Limb loss can result from a variety of etiologies including diabetes, trauma and cancer. Following limb loss, individuals are at elevated risk for activity limitations and participation restrictions with significant impact on health and quality of life. Intervention: Working with the Amputee Coalition of America we have developed, evaluated, and established the effectiveness of a self-management program (PALS) to improve health and outcomes following limb loss. Literature suggests that the access to, and effectiveness and utilization of, this class of interventions may be enhanced by the concerted use of early intervention, peer mentorship, motivational interviewing and provider training. Objectives: Our goal is to evaluate the effectiveness of an enhanced, early self-management intervention- PALS Plus. The specific aims are:1) evaluate the effectiveness of the PALS Plus intervention in improving outcomes for persons with limb loss; (2) evaluate the effectiveness of the PALS Plus intervention in maximizing utilization of self-management interventions for persons with limb loss. Study Design and Participants: The prospective clinical trial will use a two group, lagged-control design to evaluate the intervention at five health care facilities. A cohort of 200 patients will be enrolled prior to implementation of the intervention and will serve as the control group. Subsequently, a second cohort of 200 patients will be enrolled and receive the PALS Plus intervention and will serve as the intervention group. Assessment will be at baseline, treatment completion and six month follow-up. Outcomes: Primary outcome measures are: pain, depressed mood, and positive mood. Secondary outcome measures are: function, participation and bothersomeness of limitations. Improvements in primary and secondary outcomes will result through the impact on self efficacy, patient activation, catastrophizing and social support. The investigation will also provide unique and valuable information regarding patients' acceptance and use of peer visitation and self-management following limb loss. Relevance: By establishing the utility and effectiveness of the enhanced self-management intervention, there is the potential to improve the health, activity, participation and quality of life for individuals with disabilities. The intervention addresses the areas of activity and participation in such a way that it can be implemented in local health care facilities working in combination with a national consumer based organization - the Amputee Coalition of America.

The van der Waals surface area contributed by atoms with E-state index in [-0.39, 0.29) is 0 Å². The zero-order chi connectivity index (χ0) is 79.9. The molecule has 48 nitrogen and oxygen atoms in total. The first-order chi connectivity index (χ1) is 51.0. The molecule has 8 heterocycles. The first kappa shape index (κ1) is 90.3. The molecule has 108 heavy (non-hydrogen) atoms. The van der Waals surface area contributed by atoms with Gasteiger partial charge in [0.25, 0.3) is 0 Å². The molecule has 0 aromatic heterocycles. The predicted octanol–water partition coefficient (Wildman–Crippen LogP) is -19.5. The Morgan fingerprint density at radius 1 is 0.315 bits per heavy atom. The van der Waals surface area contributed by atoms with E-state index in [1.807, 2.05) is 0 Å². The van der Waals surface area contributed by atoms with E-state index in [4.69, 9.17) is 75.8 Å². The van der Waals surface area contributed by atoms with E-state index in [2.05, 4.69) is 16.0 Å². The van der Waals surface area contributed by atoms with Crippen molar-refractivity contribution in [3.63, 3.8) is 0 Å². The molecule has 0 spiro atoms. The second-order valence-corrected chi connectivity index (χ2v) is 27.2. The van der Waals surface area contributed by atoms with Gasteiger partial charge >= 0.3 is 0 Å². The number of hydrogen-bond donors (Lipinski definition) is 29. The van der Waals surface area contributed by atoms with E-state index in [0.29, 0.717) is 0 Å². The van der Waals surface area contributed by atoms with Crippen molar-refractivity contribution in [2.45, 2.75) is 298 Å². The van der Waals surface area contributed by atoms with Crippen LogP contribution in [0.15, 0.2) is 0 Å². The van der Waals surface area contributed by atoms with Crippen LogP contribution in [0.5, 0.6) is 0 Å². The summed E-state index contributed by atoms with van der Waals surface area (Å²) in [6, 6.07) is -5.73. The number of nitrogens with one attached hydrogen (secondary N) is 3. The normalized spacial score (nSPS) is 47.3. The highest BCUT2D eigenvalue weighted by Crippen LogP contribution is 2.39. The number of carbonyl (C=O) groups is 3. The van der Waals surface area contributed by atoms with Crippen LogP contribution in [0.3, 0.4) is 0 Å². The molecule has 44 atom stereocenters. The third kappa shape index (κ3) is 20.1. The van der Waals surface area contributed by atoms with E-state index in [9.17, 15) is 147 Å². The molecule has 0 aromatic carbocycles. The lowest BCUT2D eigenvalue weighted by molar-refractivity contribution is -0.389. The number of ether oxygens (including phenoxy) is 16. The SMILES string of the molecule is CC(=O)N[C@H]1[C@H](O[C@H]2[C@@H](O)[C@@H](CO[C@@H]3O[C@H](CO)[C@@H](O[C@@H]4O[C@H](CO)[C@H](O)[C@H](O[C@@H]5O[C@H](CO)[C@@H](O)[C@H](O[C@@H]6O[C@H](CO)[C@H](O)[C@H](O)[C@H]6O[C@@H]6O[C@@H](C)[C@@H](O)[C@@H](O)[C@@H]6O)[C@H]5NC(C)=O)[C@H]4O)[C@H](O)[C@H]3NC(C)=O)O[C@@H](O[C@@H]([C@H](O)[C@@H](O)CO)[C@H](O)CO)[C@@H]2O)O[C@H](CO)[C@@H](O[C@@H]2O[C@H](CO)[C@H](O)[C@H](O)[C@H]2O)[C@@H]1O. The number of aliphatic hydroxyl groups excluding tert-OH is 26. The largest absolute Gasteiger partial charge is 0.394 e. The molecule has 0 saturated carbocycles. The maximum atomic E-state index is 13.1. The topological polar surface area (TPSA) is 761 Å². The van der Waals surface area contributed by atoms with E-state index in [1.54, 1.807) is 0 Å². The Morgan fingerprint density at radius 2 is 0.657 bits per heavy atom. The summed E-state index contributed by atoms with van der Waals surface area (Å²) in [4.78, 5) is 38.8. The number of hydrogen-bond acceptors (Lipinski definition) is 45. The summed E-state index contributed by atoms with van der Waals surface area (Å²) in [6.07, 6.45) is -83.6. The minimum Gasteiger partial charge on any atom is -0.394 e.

Interventional
Phase 1
Phase 2
Allocation: Non-Randomized
Intervention Model: Single Group Assignment
Masking: Open Label
Primary Purpose: Treatment
Amputation
Behavioral: Self-management and peer support
Not Provided
Not Provided

*   Includes publications given by the data provider as well as publications identified by ClinicalTrials.gov Identifier (NCT Number) in Medline.
 
Not yet recruiting
400
August 2009
Not Provided

Inclusion Criteria:

  • Adults (aged 18-85 years) of both sexes and all races admitted to one of the seven participating acute care hospitals or rehabilitation facilities for an amputation procedure and/or treatment immediately following an amputation procedure, including traumatic amputations as well as amputations due to complications for diabetes mellitus, peripheral vascular disease, and malignancy.
  • Women and minority patients will be represented in the trial according to the gender and race/ethnic prevalence of patients receiving treatment at the designated hospital and rehabilitation centers.

Exclusion Criteria:

Criteria for exclusion from the study will include:

  • Age less than 18 or over 85 years; and
  • Inability to communicate in written or spoken English.
Both
18 Years to 85 Years
No
Contact: Tricia Kirkhart 410-502-4453 pkirkha1@jhmi.edu
United States
 
NCT00447655
CDC R01DD000153
Yes
Not Provided
Johns Hopkins University
Not Provided
Principal Investigator: Stephen T Wegener, PHD Johns Hopkins University
Johns Hopkins University
February 2009

ICMJE     Data element required by the International Committee of Medical Journal Editors and the World Health Organization ICTRP